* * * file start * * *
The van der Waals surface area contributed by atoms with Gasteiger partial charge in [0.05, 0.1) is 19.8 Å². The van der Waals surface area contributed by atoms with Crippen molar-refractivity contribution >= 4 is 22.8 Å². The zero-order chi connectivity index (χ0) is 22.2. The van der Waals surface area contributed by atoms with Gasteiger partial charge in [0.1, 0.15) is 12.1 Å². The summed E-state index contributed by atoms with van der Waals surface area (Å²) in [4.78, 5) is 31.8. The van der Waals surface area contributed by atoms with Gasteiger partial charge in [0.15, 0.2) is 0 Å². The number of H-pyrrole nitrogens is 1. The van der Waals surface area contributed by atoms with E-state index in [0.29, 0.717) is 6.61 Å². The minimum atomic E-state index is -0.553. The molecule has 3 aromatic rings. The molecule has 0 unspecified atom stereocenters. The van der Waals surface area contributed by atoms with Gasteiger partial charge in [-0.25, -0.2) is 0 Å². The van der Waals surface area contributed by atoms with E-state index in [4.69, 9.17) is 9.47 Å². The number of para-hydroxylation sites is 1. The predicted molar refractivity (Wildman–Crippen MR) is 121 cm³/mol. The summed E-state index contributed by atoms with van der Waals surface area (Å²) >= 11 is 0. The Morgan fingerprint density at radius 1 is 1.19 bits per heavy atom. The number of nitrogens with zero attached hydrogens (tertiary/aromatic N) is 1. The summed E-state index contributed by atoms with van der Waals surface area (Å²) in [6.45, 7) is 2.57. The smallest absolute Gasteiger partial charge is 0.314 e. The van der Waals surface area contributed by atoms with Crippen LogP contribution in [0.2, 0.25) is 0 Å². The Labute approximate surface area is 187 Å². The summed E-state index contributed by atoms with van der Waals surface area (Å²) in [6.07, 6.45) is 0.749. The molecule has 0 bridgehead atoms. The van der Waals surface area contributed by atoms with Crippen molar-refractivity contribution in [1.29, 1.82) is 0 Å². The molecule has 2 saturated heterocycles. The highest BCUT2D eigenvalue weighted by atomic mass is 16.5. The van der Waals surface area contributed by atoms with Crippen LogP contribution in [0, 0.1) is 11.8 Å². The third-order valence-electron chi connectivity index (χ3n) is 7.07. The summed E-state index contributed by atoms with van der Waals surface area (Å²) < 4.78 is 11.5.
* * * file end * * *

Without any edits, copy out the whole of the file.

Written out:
The van der Waals surface area contributed by atoms with Gasteiger partial charge in [0.05, 0.1) is 19.8 Å². The van der Waals surface area contributed by atoms with Crippen molar-refractivity contribution >= 4 is 22.8 Å². The zero-order chi connectivity index (χ0) is 22.2. The van der Waals surface area contributed by atoms with Gasteiger partial charge in [0.1, 0.15) is 12.1 Å². The summed E-state index contributed by atoms with van der Waals surface area (Å²) in [4.78, 5) is 31.8. The van der Waals surface area contributed by atoms with Gasteiger partial charge in [0.15, 0.2) is 0 Å². The number of H-pyrrole nitrogens is 1. The van der Waals surface area contributed by atoms with E-state index in [0.29, 0.717) is 6.61 Å². The minimum atomic E-state index is -0.553. The molecule has 3 aromatic rings. The molecule has 0 unspecified atom stereocenters. The van der Waals surface area contributed by atoms with Gasteiger partial charge in [-0.25, -0.2) is 0 Å². The van der Waals surface area contributed by atoms with E-state index in [4.69, 9.17) is 9.47 Å². The number of para-hydroxylation sites is 1. The predicted molar refractivity (Wildman–Crippen MR) is 121 cm³/mol. The summed E-state index contributed by atoms with van der Waals surface area (Å²) >= 11 is 0. The Morgan fingerprint density at radius 1 is 1.19 bits per heavy atom. The number of nitrogens with zero attached hydrogens (tertiary/aromatic N) is 1. The summed E-state index contributed by atoms with van der Waals surface area (Å²) in [6.45, 7) is 2.57. The smallest absolute Gasteiger partial charge is 0.314 e. The van der Waals surface area contributed by atoms with Crippen LogP contribution in [0.2, 0.25) is 0 Å². The Labute approximate surface area is 187 Å². The summed E-state index contributed by atoms with van der Waals surface area (Å²) in [6.07, 6.45) is 0.749. The molecule has 0 bridgehead atoms. The van der Waals surface area contributed by atoms with Crippen molar-refractivity contribution in [1.29, 1.82) is 0 Å². The molecule has 2 saturated heterocycles. The highest BCUT2D eigenvalue weighted by atomic mass is 16.5. The van der Waals surface area contributed by atoms with Crippen LogP contribution in [0, 0.1) is 11.8 Å². The third-order valence-electron chi connectivity index (χ3n) is 7.07. The summed E-state index contributed by atoms with van der Waals surface area (Å²) < 4.78 is 11.5.